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Mithadan 02-25-2016 09:36 AM

Tolkien's Numerical Fixation
I know next to nothing about numerology or the mythical significance of numbers. Five minutes of internet research uncovered some distinction between odd and even numbers with one representing male and the other female and a similar light versus dark correlation. I cannot tie this in firmly with Tolkien's works.

However, one thing is very clear. Tolkien had a strong preference, and perhaps attached some significance, to odd numbers in specific, and possibly to prime numbers. For those who do not recall their elementary mathematics, prime numbers are divisible only by 1 and themselves. The first several primes are 1, 3, 5, 7, 11, 13, 19, etc.

Tolkien's mythos is replete with an overwhelming quantity of odd numbers, most of which are primes. What follows is a list of what I could think of off the top of my head.

Eru, the One.
The 3 Themes of the Ainulindale.
The 7 kings and 7 queens of the Valar (at least in the published Silmarillion).
The 3 Ages of the Elder days.
The 3 houses of Elves (having 4 kings, however, until Thingol tarried in Beleriand).
The 3 Noldorin princes (Feanor, Fingolfin and Finarfin).
The 7 sons of Feanor.
The 3 Silmarils.
The 3 houses of the Edain.
The 7 Fathers of the Dwarves and their corresponding houses.
The 7 Gates of Gondolin.
The 3 peaks of Thangorodrim.
The 5 children of Finarfin and 3 of Fingolfin (in the published Silmarillion at least).
7 (3, 5?) Balrogs.
The 7 rivers of Ossiriand (Gelion and its 6 tributaries).
The 5 promontories of Numenor.
7 Stones, 7 Stars and 1 White Tree.
3 peaks over Moria.
The 5 Wizards.
The 7 Gates of Minas Tirith.
The 3 Elven Towers on the Tower Hills.
The 3 groups or families of the Hobbits.
And, of course, "Three Rings for the Elven-kings under the sky, Seven for the Dwarf-lords in their halls of stone, Nine for the Mortal Men doomed to die, One for the Dark Lord on his dark throne."

Up until the Ring Verse, we have all primes, and all numbers on the above list are odd. The exception is the 9 Rings, and of course, their corresponding 9 Ringwraiths and the Nine members of the Fellowship. I wonder whether there is any significance that these are not prime numbers?

There are only two exceptions to the litany of odd and prime numbers that are of any real mythological significance in Tolkien's work, at least that I can think of. The 2 Trees and the 2 Lamps of the Valar. Again, any significance here?

Then, we have the 13 Dwarves of Thorin's Company and the intentional choice to add Bilbo as the 14th member to avoid the "unlucky" number.

No doubt, our members will be unable to resist the temptation to add to these lists, but that is not the point here. Is there any meaning to Tolkien's use of odd numbers (or primes)? Is there any significance to the exceptions; the few even numbers and the odd non-primes?

Galadriel55 02-25-2016 09:50 AM

Have to go to class, haven't got time to post longer, but two quick comments:


Originally Posted by Mithadan (Post 704001)
There are only two exceptions to the litany of odd and prime numbers that are of any real mythological significance in Tolkien's work, at least that I can think of. The 2 Trees and the 2 Lamps of the Valar. Again, any significance here?

Well technically 2 is also a prime number, but since its even it doesn't tend to be viewedthe same way, and has a different feel or effect in mythology / literature. It gives a feeling of a pairing (dark/light, sun/moon, etc).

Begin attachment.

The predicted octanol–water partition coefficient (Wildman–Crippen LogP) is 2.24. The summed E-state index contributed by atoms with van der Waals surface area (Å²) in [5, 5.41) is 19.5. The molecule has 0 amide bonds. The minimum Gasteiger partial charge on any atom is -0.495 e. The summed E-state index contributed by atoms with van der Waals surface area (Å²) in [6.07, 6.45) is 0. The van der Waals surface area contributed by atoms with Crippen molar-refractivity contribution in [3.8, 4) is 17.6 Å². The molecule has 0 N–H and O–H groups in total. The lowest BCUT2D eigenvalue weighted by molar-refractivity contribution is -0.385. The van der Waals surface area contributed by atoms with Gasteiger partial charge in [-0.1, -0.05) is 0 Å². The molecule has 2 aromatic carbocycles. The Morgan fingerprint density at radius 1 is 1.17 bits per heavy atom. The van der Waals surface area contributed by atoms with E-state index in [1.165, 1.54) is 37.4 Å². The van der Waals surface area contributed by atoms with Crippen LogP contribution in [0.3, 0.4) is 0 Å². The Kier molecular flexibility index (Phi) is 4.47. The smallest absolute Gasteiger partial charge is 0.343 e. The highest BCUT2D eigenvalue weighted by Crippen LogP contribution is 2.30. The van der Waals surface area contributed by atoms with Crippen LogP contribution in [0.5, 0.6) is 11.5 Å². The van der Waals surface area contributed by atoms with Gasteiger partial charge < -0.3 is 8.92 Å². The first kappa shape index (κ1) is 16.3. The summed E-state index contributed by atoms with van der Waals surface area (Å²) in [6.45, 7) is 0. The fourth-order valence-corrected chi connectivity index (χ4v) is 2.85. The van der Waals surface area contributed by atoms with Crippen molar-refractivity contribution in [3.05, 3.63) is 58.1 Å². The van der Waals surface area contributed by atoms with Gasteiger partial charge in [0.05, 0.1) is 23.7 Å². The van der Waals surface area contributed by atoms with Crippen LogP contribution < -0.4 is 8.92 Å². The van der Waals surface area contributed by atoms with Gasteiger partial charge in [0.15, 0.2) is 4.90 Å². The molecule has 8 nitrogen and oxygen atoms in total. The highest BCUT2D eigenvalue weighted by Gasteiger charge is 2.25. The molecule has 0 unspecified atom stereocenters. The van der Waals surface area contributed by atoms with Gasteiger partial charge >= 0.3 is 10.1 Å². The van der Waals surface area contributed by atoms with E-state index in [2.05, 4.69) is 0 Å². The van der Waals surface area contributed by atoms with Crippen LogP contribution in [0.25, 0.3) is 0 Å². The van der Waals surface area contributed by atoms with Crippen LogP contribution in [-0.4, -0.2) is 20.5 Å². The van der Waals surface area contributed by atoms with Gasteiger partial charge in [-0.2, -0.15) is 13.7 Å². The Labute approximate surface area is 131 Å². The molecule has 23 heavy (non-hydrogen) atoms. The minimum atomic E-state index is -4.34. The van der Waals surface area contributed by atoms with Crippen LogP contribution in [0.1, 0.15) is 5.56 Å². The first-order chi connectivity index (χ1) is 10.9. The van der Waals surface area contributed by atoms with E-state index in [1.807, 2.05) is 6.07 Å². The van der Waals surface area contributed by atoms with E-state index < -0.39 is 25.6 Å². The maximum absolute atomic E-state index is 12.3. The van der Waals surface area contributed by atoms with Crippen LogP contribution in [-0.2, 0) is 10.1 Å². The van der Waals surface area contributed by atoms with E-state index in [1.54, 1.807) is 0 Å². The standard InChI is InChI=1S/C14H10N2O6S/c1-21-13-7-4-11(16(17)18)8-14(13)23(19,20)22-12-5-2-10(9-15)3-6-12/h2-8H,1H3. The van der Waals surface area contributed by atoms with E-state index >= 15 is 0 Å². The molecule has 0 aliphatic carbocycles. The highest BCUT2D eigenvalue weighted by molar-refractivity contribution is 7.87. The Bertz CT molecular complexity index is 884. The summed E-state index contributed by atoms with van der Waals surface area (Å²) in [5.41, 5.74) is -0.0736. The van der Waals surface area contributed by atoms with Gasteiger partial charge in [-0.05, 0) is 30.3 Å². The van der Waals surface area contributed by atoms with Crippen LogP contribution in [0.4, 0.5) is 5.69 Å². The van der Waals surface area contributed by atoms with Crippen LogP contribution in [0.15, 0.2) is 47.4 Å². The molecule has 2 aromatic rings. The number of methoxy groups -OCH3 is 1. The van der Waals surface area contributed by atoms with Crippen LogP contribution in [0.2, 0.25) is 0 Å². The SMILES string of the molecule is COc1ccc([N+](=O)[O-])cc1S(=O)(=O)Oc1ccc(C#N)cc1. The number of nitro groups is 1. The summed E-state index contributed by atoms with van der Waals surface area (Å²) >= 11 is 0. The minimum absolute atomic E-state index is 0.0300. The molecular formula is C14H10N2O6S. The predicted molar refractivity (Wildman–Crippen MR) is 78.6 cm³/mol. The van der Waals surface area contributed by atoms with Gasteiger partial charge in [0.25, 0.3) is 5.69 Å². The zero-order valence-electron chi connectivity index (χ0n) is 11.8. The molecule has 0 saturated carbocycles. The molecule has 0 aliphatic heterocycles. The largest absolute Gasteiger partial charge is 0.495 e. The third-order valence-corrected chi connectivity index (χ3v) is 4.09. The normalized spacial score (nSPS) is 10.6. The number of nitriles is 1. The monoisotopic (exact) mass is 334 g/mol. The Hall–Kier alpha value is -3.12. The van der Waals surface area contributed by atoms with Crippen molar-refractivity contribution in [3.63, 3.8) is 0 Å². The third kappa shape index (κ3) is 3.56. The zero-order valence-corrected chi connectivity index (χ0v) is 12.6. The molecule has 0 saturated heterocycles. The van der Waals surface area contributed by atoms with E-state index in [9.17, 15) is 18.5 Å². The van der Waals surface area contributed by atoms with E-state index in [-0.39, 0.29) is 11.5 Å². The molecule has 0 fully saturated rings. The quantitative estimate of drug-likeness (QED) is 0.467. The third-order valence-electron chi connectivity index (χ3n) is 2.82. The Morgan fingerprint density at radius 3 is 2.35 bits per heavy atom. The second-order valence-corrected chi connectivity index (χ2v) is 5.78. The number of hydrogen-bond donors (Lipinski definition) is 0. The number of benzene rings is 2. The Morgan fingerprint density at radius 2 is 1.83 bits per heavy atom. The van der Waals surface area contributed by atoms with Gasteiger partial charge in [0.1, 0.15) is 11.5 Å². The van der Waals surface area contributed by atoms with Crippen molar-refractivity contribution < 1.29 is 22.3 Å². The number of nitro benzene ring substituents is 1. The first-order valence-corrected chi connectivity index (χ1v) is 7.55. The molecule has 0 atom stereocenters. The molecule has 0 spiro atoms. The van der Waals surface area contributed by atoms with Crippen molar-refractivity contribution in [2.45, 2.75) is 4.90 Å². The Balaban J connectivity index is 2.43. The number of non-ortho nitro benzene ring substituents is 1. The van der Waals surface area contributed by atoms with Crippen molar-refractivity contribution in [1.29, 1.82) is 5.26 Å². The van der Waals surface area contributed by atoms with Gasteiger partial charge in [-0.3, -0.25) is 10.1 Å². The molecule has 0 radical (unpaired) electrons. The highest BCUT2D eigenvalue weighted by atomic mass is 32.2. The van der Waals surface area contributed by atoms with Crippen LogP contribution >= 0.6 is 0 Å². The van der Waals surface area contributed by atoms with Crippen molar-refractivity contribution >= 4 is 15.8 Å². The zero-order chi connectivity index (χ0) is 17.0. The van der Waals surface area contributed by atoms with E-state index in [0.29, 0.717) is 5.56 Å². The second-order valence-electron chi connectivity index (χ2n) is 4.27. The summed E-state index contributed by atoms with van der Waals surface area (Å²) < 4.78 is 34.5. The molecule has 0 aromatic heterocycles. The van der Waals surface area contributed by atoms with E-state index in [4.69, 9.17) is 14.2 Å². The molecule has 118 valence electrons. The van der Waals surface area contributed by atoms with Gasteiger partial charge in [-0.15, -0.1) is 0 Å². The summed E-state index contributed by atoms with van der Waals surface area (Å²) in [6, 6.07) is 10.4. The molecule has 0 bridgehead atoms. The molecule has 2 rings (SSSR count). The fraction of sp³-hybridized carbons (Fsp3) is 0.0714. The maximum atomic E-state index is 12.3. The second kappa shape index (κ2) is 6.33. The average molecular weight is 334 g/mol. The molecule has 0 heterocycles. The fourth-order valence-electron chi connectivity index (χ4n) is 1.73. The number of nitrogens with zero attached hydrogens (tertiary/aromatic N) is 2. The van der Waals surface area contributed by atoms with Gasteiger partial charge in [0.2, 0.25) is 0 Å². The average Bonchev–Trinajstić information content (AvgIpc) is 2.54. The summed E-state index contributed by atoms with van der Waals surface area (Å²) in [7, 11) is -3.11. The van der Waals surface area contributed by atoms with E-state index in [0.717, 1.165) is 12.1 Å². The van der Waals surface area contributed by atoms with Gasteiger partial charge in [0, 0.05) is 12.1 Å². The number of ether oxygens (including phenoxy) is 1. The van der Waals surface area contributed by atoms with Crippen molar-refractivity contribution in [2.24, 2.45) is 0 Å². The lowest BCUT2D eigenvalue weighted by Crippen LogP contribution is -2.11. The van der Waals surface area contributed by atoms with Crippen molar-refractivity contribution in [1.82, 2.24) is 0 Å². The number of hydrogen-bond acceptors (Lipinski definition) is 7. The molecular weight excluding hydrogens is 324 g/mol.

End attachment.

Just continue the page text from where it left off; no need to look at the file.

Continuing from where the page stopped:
And in general, I think that certain numbers may be chosen because they are "visually appealing". Not in their written form sense, but in the quantity. Even numbers have symmetry. Odd numbers are unpaired. Compare a Magen David to a pentagram - they have a different "feel" based on the visual pairing or symmetry of rays/angles. I think it's the same here. Odd - and especially prime - numbers stand out because they aren't easily grouped (and 9 is grouped in a 3 of 3s, which is also prime and asymmetrical).

Great thread, sorry I can't post more, but I gotta run now. :)

Mithadan 02-25-2016 09:52 AM

My bad. Of course 2 is a prime. It is the only even prime number, which also makes it stand out.

Galadriel55 02-25-2016 02:50 PM

Back from class and procrastinating on homework by doing an analysis of numbers in literature and mythology as perceived by myself. :p

1 seems to be the obvious one. One. Only one. The one and only. It's something unique and/or special.

2 seems to be used a lot for pairing and comparing. Often there are two things that are juxtaposed. Combinations of two often show either some sort of collaboration or some sort of competition, or "oppositeness". The Two Lamps are like the two poles of Arda the flat. The Two Trees have a bit of both relationships; one one hand, they are paired together, but on the other hand they are given opposite characteristics (gold vs silver). Gondor/Arnor - same story. This is also true for the making of choices and family relationships. You have Hurin/Huor, Turin/Tuor, Elrond/Elros - which are paired and compared, even if not explicitly - and they are connected to each other so strongly with that comparison that sometimes it's hard to think about one without thinking about the other.

3 appears to be used when you want to show equally valid components without necessarily pitting them against each other. Three Houses of Edain and of Elves are good examples. Alternatively, it just seems like an appealing number for things that are rare but not unique - Silmarils, Elven Rings. This might be a matter of taste that was just conditioned into us by past literature, and it keeps getting recycled over and over again as new literature is made.

4 is odd, I think, because though it seems "stable" mathematically (perfect square and all), it tends to fall apart (at least in my mind) into 2 and 2 when a quartet appears in literature. The thing about even numbers is that perhaps I automatically want to pair (which is why 3 seems to be associated with a more stable relationship - you can't split it into independent pairs). But I don't think it's just me. Four hobbits go with the Fellowship, and they are subdivided early on in their travels into the Frodo-Sam pair and the Merry-Pippin pair. Four just doesn't seem to be able to hold together.